Racial Differences in Opioid Addiction Treatment


A recent study found that black patients were far less likely to be prescribed buprenorphine than white patients.

opioid addiction, opioid addiction disorder, addiction, buprenorphine

A recent study of buprenorphine prescription rates has found that white patients were significantly more likely to receive a prescription than black patients.

Investigators from the University of Michigan examined prescriptions between 2004 and 2015 and found that, despite a similar prevalence of opioid use, black patients were less likely to receive a buprenorphine prescription from doctors.

Investigators combined data obtained from the National Ambulatory Medical Care Survey and the National Hospital Ambulatory Medical Care Survey outpatient department component from 2004 to 2015. They noted these surveys were chosen because they provided a nationally representative estimate of ambulatory care provided in the United States and captured data related to the medications prescribed during each visit, expected source of payment, and patient demographics.

Authors wrote that buprenorphine was chosen because it is 1 of 3 evidence-based medication for treating opioid use disorder and can be legally prescribed in office-based settings.

Investigators limited their sample to visits when buprenorphine was prescribed and data was aggregated into 4-year periods. They chose 2012-2015, due to its recency, to examine the association not race and ethnicity with receipt of buprenorphine prescriptions.

Investigators found that the rate of buprenorphine visits skyrocketed from 0.04% to 0.36% of all ambulatory visits from 2004 to 2015. Additionally, between 2012 and 2015, 13.4 million visits took place. White patients received buprenorphine at more visits than patients of other races and ethnicities (12.7 million (95% CI, 8.6 million-16.8 million) versus 363,000 (95% CI, 134,000-594,000)).

Self-payment and private insurance were the most common methods for payment across all study years. The amount of self-pay patients increased sharply from 585,568 visits in 2004 to 5.3 million visits in 2012 to 2015, which accounts for 39.6% of all visits during the period.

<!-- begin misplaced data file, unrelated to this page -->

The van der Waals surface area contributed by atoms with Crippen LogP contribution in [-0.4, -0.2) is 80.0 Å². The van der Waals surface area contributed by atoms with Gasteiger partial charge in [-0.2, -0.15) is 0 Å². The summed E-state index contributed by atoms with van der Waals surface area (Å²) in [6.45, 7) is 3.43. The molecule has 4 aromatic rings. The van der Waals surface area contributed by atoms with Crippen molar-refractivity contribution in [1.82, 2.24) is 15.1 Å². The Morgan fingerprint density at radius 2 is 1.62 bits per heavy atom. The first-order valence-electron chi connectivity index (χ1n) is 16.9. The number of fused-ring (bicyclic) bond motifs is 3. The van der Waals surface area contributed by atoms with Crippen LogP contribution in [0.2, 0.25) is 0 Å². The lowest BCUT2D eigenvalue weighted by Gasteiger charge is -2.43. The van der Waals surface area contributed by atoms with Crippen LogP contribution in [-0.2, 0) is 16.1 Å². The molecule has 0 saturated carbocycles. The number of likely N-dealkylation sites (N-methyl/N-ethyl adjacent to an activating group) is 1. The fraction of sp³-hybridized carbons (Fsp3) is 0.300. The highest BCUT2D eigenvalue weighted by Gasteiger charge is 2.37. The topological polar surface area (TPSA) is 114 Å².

After adjusting for sex, age, and payment method, investigators found that black patients had statistically significant lower odds (adjusted odds ratio, 0.23; 95% CI, 0.13-0.44) of reaching buprenorphine at their visits compared to white patients. Despite increases in prescription rates nationwide, investigators found that the percentage of those visits where the patients were black fell over the course of the study period.

In their discussion, investigators wrote they hoped the study could serve as a snapshot of the national differences in buprenorphine treatment for opioid use disorder and urged for policy and research to specifically address racial, ethnic, and economic differences in treatment access and engagement.

“We shouldn’t see differences this large, given that people of color have similar rates of opioid use disorder,” said Pooja Lagisetty, MD, MSc, lead author and opioid researcher at the Ann Arbor VA Hospital. “As the number of Americans with opioid use disorder grows, we need to increase access to treatment for black and low-income populations, and be thoughtful about how we reach all those who could benefit from this treatment.”

This study, titled “Buprenorphine Treatment Divide by Race/Ethnicity and Payment”, was published in JAMA Psychiatry.

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